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Journal and News Scan
Excellent and brief summary of the debate on functional mitral regurgitation on mechanical support.
A robust RCT that denies association of nuclear CT-defined myocardial viability and long-term benefit from surgical coronary revascularisation. It is worth following the discussion this manuscript is certain to generate..
In this multiinstitutional retrospective study, administration of adjuvant chemotherapy for patients with persistent nodal disease after induction therapy and esophagectomy was associated with improved survival.
This study of over 25,000 pts from the International Lung Cancer Consortium identified underweight and severly obese patients as having poorer survival than others, whereas a survival advantage was evident among patients who were overweight or mildly obese. Decreased BMI (wt loss) was associated with poorer outcomes across all BMI categories.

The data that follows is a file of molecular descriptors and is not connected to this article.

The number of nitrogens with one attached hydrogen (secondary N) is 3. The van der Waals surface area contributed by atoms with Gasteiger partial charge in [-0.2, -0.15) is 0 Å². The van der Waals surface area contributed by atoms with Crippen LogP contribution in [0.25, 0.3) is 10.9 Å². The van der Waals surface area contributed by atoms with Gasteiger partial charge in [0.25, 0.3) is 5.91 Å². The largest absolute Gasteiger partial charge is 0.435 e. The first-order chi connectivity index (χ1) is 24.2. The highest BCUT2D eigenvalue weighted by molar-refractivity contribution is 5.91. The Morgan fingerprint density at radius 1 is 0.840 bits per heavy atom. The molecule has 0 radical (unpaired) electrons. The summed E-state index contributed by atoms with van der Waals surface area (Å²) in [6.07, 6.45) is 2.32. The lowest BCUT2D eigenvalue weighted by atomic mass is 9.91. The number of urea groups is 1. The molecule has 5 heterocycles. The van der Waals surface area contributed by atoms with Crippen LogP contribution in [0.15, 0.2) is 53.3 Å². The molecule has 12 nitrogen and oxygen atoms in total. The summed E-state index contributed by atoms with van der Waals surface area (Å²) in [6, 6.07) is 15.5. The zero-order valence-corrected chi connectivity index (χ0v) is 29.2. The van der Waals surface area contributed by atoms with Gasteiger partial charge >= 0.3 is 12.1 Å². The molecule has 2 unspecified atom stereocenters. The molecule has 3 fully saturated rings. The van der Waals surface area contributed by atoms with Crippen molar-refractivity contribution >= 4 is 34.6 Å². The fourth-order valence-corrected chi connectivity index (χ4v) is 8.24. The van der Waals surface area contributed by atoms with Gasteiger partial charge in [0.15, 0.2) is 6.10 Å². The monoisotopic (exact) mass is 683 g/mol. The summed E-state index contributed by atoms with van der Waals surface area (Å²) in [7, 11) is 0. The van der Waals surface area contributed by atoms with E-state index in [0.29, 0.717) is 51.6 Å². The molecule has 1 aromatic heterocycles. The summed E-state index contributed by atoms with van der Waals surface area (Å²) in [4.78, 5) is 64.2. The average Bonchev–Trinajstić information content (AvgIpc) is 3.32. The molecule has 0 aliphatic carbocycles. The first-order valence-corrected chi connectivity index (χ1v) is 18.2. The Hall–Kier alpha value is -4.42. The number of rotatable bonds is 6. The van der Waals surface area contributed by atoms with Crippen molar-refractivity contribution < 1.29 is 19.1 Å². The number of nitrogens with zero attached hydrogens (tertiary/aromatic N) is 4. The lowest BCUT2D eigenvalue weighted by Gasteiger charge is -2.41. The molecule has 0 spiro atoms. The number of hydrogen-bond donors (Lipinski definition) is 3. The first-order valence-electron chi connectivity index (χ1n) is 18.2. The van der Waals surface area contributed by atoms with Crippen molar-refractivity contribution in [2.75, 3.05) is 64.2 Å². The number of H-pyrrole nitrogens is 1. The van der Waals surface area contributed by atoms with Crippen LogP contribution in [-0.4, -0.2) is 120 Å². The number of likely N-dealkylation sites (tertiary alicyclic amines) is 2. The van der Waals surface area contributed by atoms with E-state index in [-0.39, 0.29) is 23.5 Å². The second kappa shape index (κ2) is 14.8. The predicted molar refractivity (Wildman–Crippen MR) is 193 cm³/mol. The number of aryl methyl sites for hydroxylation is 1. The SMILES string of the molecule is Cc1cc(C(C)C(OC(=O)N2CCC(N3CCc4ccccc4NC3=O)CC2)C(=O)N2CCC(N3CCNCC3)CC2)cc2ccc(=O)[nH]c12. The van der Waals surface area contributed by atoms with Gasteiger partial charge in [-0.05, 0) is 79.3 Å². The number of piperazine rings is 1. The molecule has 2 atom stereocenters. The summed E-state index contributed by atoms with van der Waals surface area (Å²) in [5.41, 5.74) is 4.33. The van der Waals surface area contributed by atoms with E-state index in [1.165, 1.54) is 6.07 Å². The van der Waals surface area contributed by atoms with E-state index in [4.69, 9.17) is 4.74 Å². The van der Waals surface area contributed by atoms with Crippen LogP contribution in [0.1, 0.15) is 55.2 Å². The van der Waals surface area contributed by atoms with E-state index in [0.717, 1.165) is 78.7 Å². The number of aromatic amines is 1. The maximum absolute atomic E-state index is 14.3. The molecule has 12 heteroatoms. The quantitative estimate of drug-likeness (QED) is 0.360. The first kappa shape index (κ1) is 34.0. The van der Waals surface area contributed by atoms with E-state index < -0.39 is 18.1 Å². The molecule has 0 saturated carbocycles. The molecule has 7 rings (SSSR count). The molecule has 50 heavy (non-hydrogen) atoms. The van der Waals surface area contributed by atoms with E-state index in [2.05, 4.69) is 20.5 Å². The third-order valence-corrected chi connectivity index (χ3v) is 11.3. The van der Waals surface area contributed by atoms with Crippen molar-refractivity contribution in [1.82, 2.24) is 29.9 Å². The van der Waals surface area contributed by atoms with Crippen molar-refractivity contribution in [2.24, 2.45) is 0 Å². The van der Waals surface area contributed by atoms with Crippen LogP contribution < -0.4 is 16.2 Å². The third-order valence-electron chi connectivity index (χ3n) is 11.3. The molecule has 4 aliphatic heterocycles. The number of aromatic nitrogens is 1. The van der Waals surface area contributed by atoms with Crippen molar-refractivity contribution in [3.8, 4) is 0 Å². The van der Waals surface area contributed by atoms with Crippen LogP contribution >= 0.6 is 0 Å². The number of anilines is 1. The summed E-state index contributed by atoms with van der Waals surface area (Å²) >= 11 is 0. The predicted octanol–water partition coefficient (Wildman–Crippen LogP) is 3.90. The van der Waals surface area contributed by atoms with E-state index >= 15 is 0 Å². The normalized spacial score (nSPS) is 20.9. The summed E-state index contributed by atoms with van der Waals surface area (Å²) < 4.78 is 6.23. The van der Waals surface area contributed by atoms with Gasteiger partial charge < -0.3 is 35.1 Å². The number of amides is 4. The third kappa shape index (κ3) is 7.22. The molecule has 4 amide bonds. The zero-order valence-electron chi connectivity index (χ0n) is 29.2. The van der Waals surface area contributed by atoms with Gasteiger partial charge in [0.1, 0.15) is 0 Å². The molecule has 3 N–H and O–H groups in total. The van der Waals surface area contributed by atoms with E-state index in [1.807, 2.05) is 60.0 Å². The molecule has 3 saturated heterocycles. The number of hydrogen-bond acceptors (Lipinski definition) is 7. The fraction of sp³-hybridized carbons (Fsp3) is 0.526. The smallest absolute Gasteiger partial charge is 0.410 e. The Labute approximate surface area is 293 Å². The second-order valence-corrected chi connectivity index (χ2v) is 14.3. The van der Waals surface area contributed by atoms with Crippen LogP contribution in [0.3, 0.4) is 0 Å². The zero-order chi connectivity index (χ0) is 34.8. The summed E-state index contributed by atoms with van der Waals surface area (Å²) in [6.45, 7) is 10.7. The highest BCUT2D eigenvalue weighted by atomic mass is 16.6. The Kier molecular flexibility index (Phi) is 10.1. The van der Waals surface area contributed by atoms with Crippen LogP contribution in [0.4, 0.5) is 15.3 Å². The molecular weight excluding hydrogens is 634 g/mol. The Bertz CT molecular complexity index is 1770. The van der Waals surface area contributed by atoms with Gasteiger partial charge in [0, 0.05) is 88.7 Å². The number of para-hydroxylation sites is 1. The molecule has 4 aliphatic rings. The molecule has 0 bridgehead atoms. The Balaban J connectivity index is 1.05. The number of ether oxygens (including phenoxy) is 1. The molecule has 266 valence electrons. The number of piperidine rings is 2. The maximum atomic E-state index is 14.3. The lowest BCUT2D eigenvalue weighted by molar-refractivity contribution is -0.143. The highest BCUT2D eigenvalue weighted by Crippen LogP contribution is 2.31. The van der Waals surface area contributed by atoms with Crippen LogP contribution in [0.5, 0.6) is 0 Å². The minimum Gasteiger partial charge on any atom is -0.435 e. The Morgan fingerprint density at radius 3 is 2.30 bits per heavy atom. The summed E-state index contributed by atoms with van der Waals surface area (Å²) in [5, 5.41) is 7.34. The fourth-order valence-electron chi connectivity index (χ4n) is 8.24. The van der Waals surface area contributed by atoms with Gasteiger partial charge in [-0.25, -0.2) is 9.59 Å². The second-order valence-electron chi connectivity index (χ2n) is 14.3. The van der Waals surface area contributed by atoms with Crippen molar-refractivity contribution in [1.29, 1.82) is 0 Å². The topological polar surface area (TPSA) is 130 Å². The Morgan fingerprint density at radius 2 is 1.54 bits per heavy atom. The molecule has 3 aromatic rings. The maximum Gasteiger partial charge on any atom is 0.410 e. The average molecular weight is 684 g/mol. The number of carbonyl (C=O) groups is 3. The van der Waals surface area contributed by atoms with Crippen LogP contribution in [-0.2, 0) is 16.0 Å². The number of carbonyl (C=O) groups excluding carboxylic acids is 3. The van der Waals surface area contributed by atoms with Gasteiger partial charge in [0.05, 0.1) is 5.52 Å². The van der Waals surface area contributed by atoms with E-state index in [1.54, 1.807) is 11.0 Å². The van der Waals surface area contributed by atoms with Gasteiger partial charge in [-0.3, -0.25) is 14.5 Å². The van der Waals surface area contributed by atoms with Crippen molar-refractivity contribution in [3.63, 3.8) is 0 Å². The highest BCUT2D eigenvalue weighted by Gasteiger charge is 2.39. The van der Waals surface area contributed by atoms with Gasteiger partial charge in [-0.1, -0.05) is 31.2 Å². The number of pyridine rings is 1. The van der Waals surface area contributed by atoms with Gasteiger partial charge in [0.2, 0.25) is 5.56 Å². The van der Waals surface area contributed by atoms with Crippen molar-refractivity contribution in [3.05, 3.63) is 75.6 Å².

An interesting discussion in this manuscript of a case-control study of 666 subjects.
It's never too late to quit. Among heavy smokers, smoking cessation resulted in a significantly lower risk of cardiovascular disease within five years of quitting (hazard ratio 0.61), although their risk remained elevated compared to never smokers.
Interesting follow-up study of 208 pulmonary ground -glass opacities in 160 subjects, with a yield of three adenocardinomas.
In a QI study of nearly 5,400 operations, 188 adverse events were recorded. Of these, over 56% were associated with human error. Of all human performance deficiencies, cognitive error accounted for over half.
A standardized perioperative management protocol for pts taking direct oral anticoagulants for atrial fibrillation entailed no bridging with other anticoagulants. It resulted in low and acceptable rates of major bleeding (<2%) and stroke (<1%).
Ever wonder why your patients get respiratory infections postoperatively? Here's another risk factor. Almost 95% of hospital caregivers completed at least one shift while ill with an acute upper respiratory infection during flu season, despite hospital policies against such behavior. This was more common among physicians than among nurses.